Brady Halverson is a self-made man with his life under control. He has the money. He has the man. He has it all. When an international scandal pits brother against brother, he realizes how quickly he could lose it.
While Brady is learning the truth behind his brother’s lies, his boyfriend Blue is learning another lesson about loyalty and the fragile bonds of friendship. A careless moment divides Blue’s circle of friends, threatening to tear it apart.
Putting things back together forces them to test the bonds of friendship and family. For one of them, things will never be the same.
This is the first book by this author that I have read. Would reading prior books have beneficial? Yes probably, however, it isn’t a problem.
Brady is a retired money man who has a positive work ethic and is a self-made millionaire. His life partner is a younger man called Blue who writes best-selling, Grammy award winning songs.
There is a huge amount going on in the story and although the issue with Brady’s brother starts and concludes the story it isn’t the only one.
Self-reflection is a big part of the story and is well written. Character and setting descriptions are detailed and easy to visualise however the story dragged a bit for me, I felt like it was stretched out a bit that’s why I gave it 3 1/2 stars. Definitely worth the read though.
Brady walked barefoot down the hall of his condo, tan carpet cushioning his steps, his mind on the golf course. He looked forward to Wednesdays at the country club, working on his game and chatting with fellow golfers. They celebrated their morning on the green with cognac at the clubhouse, bragging about better days and better scores.He strode past the office he’d learned to ignore, the career that used to define him downgraded to a lucrative hobby. The trill of the phone on his desk lured him to the open door. It didn’t make that sound often anymore. He stepped into the sunlit room, a muted version of summer pouring through the full-length tinted windows. He paused within reach of the receiver, tempted to let the call go to voice mail. It wasn’t an emergency. It couldn’t be.There were no emergencies in investing. Only a slow-rising panic that took days to peak and gave people ulcers in the process. That phone produced headaches. His cell dealt with calamity, and it hadn’t made a sound.A glance at the caller ID challenged his certainty, scattering the casual curiosity and denting his mood.Why were the Royal Canadian Mounted Police phoning his office?A spike of fear drilled into his gut at the thought that his boyfriend, Blue, had tripped over something and done a face plant into trouble. It wouldn’t be the first time, though Blue’s brand of trouble didn’t warrant the RCMP’s attention. At worst, it attracted the Vancouver police and a couple of paramedics.He picked up on the third ring, pushing aside the explanation. If they were calling about Blue, they wouldn’t be on his landline.“This is Sergeant George with IMET,” a man said in his ear. “I’m trying to reach Brady Halverson.”“This is Brady. You’re with what?”“The Integrated Market Enforcement Team. Do you have a moment to answer some questions?”He wasn’t familiar with that division, but the name was enough to launch dread down a zip line through his intestines.“Sure.” He stood behind his desk, cringing at the thought of something unpleasant crashing into his life.“You work as a hedge fund manager. Is that correct?”“Not anymore. I’m a part-time investment advisor.”“And you have a brother named Terry Bernard Halverson?”That question didn’t make any sense. The topics weren’t related. “Yes. What’s this about?”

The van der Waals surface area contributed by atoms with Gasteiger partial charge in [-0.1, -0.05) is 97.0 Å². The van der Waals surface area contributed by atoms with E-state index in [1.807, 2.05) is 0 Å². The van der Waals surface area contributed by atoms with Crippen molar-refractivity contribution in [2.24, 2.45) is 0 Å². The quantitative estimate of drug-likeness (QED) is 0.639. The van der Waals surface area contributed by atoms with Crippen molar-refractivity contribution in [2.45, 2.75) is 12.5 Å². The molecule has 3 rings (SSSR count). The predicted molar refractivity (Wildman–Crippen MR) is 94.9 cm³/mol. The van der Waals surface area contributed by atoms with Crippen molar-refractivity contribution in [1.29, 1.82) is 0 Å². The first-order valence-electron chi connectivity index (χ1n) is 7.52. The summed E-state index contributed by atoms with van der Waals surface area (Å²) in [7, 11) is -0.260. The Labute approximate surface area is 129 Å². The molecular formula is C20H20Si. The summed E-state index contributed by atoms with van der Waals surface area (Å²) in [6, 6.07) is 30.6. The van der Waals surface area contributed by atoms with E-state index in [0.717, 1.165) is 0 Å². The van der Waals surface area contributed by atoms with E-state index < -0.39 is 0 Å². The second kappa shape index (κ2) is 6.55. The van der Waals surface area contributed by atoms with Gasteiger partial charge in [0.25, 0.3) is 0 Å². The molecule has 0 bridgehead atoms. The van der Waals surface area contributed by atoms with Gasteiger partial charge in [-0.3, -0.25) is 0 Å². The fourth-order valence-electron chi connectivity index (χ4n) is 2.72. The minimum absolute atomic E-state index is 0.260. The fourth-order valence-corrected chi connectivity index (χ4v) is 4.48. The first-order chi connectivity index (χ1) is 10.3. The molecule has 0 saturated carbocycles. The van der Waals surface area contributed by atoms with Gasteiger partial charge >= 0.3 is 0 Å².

“Would you mind coming down to our office to discuss a few things?”He didn’t like the way the sergeant stepped around his question. Neither did his blood pressure.“Can you tell me what this is about?” he repeated, suspicion inching toward dread and puddling under his arms.“It regards your brother.”“I figured that.” His heart pounded through scenes of kidnappings by professionals who specialized in compound interest and compound fractures. “Is he all right?”“To my knowledge, he’s fine. I’d rather ask the remaining questions in person if you don’t mind. It’s not urgent, but it is important.”He breathed out the tension in his stomach. “Yeah, I guess. What’s the address?”Sergeant George gave it.“Does it need to be today?”“No. Anytime this week will be fine.”
They agreed to meet the next morning, and he hung up, questions crowding his head. The biggest was what Market Enforcement in British Columbia wanted with a concert violinist from Toronto.
In her spare time, she is a dedicated LGBTQIA rights activist with a special focus on the thousands of rejected and abandoned kids who end up on the street every year. To support the cause, 25% of the royalties from every book go to LGBT charities.